Don’t set unrealistic expectations for your teenager.
by Anne Vaccaro Brady
Knowing and accepting your child’s strengths and weaknesses before you get too far into the college admissions process will save a lot of disappointment later on.
Scores, grades and rankings Colleges are upfront about their criteria. On their Admissions sites and Prospective/Future Students pages you can easily learn the average SAT and ACT scores of this year’s freshmen, whether the majority of these students were in the top 10, 25 or 50 percent of their high school class, the percentage receiving financial aid and the admissions acceptance rate, among other details.
By adding a zero to your child’s PSAT score, you have a general idea of her expected SAT score. Yes, there is always potential for this number to increase when kids take the “real” test, which it did for my kids, but most parents have told me it was accurate for theirs.
If your teenager’s score is 300 points below the average for a certain college, or the majority of the university’s students were in the top 10 percent of their class and your child is barely in the top 25 percent, you’re looking at a reach school. That’s okay, but the rest of the colleges on the list should fit your student’s profile better.
This is not about telling your child she can’t succeed; it’s about helping her find a college where she can. Some kids flourish in a highly competitive environment while others find themselves motivated by less pressure. Make sure you’re aware and realistic about where your student falls.
Majors and athletics The same attention is necessary when it comes to potential majors and athletics. Engineering requires strong mathematical ability and English majors should like to read and write, a lot. The student athlete who hasn’t received countywide or state level recognition is unlikely to receive an athletic scholarship from an NCAA Division I college, although good grades and athletic achievement might create the opportunity for an academic scholarship to a Division III program.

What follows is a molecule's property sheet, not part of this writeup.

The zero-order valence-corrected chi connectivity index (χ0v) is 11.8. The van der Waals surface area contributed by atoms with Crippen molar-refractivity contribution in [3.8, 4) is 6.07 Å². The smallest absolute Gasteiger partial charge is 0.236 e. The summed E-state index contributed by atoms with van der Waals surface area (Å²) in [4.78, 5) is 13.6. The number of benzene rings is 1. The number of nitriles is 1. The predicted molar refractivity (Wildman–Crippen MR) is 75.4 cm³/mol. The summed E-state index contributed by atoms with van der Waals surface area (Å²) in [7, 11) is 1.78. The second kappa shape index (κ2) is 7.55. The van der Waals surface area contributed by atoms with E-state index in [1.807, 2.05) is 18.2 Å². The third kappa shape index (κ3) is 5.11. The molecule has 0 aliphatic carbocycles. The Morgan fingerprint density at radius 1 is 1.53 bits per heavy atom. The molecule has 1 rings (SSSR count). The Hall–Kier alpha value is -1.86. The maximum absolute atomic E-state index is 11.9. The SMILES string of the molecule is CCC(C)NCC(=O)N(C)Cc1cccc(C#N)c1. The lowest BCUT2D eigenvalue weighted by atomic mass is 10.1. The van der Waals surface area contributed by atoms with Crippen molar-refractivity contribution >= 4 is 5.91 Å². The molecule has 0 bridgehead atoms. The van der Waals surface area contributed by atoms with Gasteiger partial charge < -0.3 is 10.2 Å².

There are exceptions. I’m one. Throughout high school my teachers discouraged me from becoming a writer, telling me repeatedly that I just didn’t have the talent. I knew that I could be taught to be a writer in college. Because of my grades, I was accepted to a top journalism school and have made a living as both a writer and editor.
For kids who are trying to pick a major, it’s important to take into account their abilities and their interests. Which classes do they seem willing to put extra effort into? Which after school activities have them willing to sacrifice time with their friends? An athlete who likes science might consider sports medicine or athletic training; a musician with a strong interest in computers should think about sound production or music composition.
Some kids show an equal interest or disinterest in all subjects, making them good candidates to apply as “undeclared.” They should check out colleges that assist undecided students in finding a major in the first two years. On one accepted students tour with my daughter, an academic vice president said she considered the undeclared students the smartest ones in the room because they left their options open.
Size matters Your child’s behavior is an indicator of how big a college he needs. The kid who’s feeling stifled by the size of his high school and everyone knowing his business will probably prefer a medium to large university. But the one who likes knowing everyone on campus and what’s happening in other kids’ lives might fare better in a smaller, close knit environment. Also, if the thought of leaving home seems to make your child sick, then you have a commuter student on your hands.
Many colleges offer learning communities, in which students with a similar interest or major live on the same floor of a dorm and take at least one class together. This arrangement works well for kids who like studying in groups, want an instant set of friends and/or need a little more structure from day one.
The two-year option Not everyone is meant for a four-year program. Community college is a solid choice for the kid who needs another year or two to mature, to improve his grades, has little or no money for college or seems turned-off by the idea of four more years of school. This is also the student who has interests and abilities, but needs more education to get started on a career path. An associate’s degree will provide the skills and knowledge necessary to begin working in a decent paying job upon graduation, and leaves the door open to pursue a bachelor’s degree later on if that seems necessary.
Finding colleges that might be a good fit starts with understanding your child’s capabilities and interests.
Share your experiences helping your child approach the college admissions process realistically.